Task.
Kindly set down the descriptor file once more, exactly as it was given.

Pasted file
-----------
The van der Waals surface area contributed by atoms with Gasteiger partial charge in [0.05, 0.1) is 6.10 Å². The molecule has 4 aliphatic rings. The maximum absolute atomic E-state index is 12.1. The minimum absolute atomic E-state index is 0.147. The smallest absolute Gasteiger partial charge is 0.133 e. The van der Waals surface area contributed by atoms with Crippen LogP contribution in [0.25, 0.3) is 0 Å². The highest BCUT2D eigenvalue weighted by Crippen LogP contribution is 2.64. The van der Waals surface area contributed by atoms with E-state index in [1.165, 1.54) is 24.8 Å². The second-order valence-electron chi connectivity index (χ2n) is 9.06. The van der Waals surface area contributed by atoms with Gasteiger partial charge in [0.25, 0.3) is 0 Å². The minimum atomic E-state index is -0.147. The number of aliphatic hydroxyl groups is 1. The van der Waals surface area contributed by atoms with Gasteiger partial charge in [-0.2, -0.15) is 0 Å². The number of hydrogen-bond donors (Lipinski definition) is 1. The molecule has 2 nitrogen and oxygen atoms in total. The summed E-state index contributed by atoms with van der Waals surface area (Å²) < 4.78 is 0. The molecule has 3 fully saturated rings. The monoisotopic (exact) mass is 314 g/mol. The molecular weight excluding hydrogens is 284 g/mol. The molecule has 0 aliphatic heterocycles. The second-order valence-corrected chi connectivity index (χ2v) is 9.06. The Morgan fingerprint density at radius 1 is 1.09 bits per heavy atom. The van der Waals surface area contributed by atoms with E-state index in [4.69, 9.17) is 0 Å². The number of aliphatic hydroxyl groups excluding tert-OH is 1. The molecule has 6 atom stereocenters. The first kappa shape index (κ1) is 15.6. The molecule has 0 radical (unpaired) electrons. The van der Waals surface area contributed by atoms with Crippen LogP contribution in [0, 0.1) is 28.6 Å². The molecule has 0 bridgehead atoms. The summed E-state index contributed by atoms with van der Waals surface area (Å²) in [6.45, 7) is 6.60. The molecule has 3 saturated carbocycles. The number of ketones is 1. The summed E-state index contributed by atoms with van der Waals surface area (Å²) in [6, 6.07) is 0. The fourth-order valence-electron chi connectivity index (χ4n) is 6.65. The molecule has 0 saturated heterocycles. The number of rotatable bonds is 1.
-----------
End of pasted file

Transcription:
The van der Waals surface area contributed by atoms with Gasteiger partial charge in [0.05, 0.1) is 6.10 Å². The molecule has 4 aliphatic rings. The maximum absolute atomic E-state index is 12.1. The minimum absolute atomic E-state index is 0.147. The smallest absolute Gasteiger partial charge is 0.133 e. The van der Waals surface area contributed by atoms with Crippen LogP contribution in [0.25, 0.3) is 0 Å². The highest BCUT2D eigenvalue weighted by Crippen LogP contribution is 2.64. The van der Waals surface area contributed by atoms with E-state index in [1.165, 1.54) is 24.8 Å². The second-order valence-electron chi connectivity index (χ2n) is 9.06. The van der Waals surface area contributed by atoms with Gasteiger partial charge in [0.25, 0.3) is 0 Å². The minimum atomic E-state index is -0.147. The number of aliphatic hydroxyl groups is 1. The van der Waals surface area contributed by atoms with Gasteiger partial charge in [-0.2, -0.15) is 0 Å². The number of hydrogen-bond donors (Lipinski definition) is 1. The molecule has 2 nitrogen and oxygen atoms in total. The summed E-state index contributed by atoms with van der Waals surface area (Å²) < 4.78 is 0. The molecule has 3 fully saturated rings. The monoisotopic (exact) mass is 314 g/mol. The molecular weight excluding hydrogens is 284 g/mol. The molecule has 0 aliphatic heterocycles. The second-order valence-corrected chi connectivity index (χ2v) is 9.06. The Morgan fingerprint density at radius 1 is 1.09 bits per heavy atom. The van der Waals surface area contributed by atoms with E-state index in [4.69, 9.17) is 0 Å². The number of aliphatic hydroxyl groups excluding tert-OH is 1. The molecule has 6 atom stereocenters. The first kappa shape index (κ1) is 15.6. The molecule has 0 radical (unpaired) electrons. The van der Waals surface area contributed by atoms with Crippen LogP contribution in [0, 0.1) is 28.6 Å². The molecule has 0 bridgehead atoms. The summed E-state index contributed by atoms with van der Waals surface area (Å²) in [6.45, 7) is 6.60. The molecule has 3 saturated carbocycles. The number of ketones is 1. The summed E-state index contributed by atoms with van der Waals surface area (Å²) in [6, 6.07) is 0. The fourth-order valence-electron chi connectivity index (χ4n) is 6.65. The molecule has 0 saturated heterocycles. The number of rotatable bonds is 1.